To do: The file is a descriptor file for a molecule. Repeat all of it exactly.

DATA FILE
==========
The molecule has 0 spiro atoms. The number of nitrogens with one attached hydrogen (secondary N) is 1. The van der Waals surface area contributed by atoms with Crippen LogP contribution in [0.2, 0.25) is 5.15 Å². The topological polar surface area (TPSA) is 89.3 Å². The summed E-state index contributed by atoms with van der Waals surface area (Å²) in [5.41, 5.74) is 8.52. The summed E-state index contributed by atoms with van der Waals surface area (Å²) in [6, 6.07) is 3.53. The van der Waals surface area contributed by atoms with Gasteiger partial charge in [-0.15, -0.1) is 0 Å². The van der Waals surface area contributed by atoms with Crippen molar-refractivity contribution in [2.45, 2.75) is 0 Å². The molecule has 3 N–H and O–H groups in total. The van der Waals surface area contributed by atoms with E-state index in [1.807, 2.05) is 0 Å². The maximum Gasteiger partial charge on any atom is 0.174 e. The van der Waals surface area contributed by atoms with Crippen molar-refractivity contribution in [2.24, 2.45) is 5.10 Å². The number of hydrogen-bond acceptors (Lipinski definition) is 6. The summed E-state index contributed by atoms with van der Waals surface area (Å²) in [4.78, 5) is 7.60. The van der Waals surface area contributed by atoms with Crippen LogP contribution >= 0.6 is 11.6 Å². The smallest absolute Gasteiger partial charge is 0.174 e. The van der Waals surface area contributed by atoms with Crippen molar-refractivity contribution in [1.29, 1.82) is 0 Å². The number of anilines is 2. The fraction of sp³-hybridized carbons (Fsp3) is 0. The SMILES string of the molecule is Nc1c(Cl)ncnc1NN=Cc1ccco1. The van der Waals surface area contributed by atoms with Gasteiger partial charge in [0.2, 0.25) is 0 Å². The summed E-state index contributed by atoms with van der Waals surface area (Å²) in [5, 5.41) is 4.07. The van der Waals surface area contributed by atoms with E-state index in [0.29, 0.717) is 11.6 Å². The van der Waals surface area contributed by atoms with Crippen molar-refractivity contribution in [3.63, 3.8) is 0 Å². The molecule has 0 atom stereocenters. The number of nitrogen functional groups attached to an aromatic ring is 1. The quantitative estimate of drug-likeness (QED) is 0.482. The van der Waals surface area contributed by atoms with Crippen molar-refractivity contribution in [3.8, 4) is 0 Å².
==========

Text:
The molecule has 0 spiro atoms. The number of nitrogens with one attached hydrogen (secondary N) is 1. The van der Waals surface area contributed by atoms with Crippen LogP contribution in [0.2, 0.25) is 5.15 Å². The topological polar surface area (TPSA) is 89.3 Å². The summed E-state index contributed by atoms with van der Waals surface area (Å²) in [5.41, 5.74) is 8.52. The summed E-state index contributed by atoms with van der Waals surface area (Å²) in [6, 6.07) is 3.53. The van der Waals surface area contributed by atoms with Gasteiger partial charge in [-0.15, -0.1) is 0 Å². The van der Waals surface area contributed by atoms with Crippen molar-refractivity contribution in [2.45, 2.75) is 0 Å². The molecule has 3 N–H and O–H groups in total. The van der Waals surface area contributed by atoms with E-state index in [1.807, 2.05) is 0 Å². The maximum Gasteiger partial charge on any atom is 0.174 e. The van der Waals surface area contributed by atoms with Crippen molar-refractivity contribution in [2.24, 2.45) is 5.10 Å². The number of hydrogen-bond acceptors (Lipinski definition) is 6. The summed E-state index contributed by atoms with van der Waals surface area (Å²) in [4.78, 5) is 7.60. The van der Waals surface area contributed by atoms with Crippen LogP contribution >= 0.6 is 11.6 Å². The smallest absolute Gasteiger partial charge is 0.174 e. The van der Waals surface area contributed by atoms with Crippen molar-refractivity contribution in [1.29, 1.82) is 0 Å². The number of anilines is 2. The fraction of sp³-hybridized carbons (Fsp3) is 0. The SMILES string of the molecule is Nc1c(Cl)ncnc1NN=Cc1ccco1. The van der Waals surface area contributed by atoms with Gasteiger partial charge in [0.2, 0.25) is 0 Å². The summed E-state index contributed by atoms with van der Waals surface area (Å²) in [5, 5.41) is 4.07. The van der Waals surface area contributed by atoms with E-state index in [0.29, 0.717) is 11.6 Å². The van der Waals surface area contributed by atoms with Crippen molar-refractivity contribution in [3.63, 3.8) is 0 Å². The molecule has 0 atom stereocenters. The number of nitrogen functional groups attached to an aromatic ring is 1. The quantitative estimate of drug-likeness (QED) is 0.482. The van der Waals surface area contributed by atoms with Crippen molar-refractivity contribution in [3.8, 4) is 0 Å².